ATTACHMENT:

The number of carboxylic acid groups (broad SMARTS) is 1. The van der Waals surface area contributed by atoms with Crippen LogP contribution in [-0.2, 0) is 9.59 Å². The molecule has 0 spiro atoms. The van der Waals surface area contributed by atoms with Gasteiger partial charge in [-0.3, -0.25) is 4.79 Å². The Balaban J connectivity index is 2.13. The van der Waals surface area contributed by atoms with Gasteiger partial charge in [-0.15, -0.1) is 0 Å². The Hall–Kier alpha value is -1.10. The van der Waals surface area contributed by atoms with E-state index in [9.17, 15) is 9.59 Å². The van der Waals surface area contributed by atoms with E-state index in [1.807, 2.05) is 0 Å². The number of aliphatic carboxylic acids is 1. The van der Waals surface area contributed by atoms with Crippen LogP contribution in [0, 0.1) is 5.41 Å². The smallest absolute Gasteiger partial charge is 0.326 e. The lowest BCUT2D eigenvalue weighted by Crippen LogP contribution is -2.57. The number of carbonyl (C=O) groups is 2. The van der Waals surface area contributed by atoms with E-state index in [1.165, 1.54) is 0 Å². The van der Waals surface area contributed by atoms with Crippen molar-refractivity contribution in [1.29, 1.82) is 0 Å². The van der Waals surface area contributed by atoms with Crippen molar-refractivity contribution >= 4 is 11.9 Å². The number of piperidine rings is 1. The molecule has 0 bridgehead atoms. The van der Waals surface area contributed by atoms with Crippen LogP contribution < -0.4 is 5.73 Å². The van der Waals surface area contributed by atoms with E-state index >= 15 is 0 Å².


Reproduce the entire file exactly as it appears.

The number of carboxylic acid groups (broad SMARTS) is 1. The van der Waals surface area contributed by atoms with Crippen LogP contribution in [-0.2, 0) is 9.59 Å². The molecule has 0 spiro atoms. The van der Waals surface area contributed by atoms with Gasteiger partial charge in [-0.3, -0.25) is 4.79 Å². The Balaban J connectivity index is 2.13. The van der Waals surface area contributed by atoms with Gasteiger partial charge in [-0.15, -0.1) is 0 Å². The Hall–Kier alpha value is -1.10. The van der Waals surface area contributed by atoms with E-state index in [9.17, 15) is 9.59 Å². The van der Waals surface area contributed by atoms with E-state index in [1.807, 2.05) is 0 Å². The number of aliphatic carboxylic acids is 1. The van der Waals surface area contributed by atoms with Crippen LogP contribution in [0, 0.1) is 5.41 Å². The smallest absolute Gasteiger partial charge is 0.326 e. The lowest BCUT2D eigenvalue weighted by Crippen LogP contribution is -2.57. The number of carbonyl (C=O) groups is 2. The van der Waals surface area contributed by atoms with E-state index in [1.165, 1.54) is 0 Å². The van der Waals surface area contributed by atoms with Crippen molar-refractivity contribution in [1.29, 1.82) is 0 Å². The van der Waals surface area contributed by atoms with Crippen molar-refractivity contribution >= 4 is 11.9 Å². The number of piperidine rings is 1. The molecule has 0 bridgehead atoms. The van der Waals surface area contributed by atoms with Crippen LogP contribution < -0.4 is 5.73 Å². The van der Waals surface area contributed by atoms with E-state index >= 15 is 0 Å².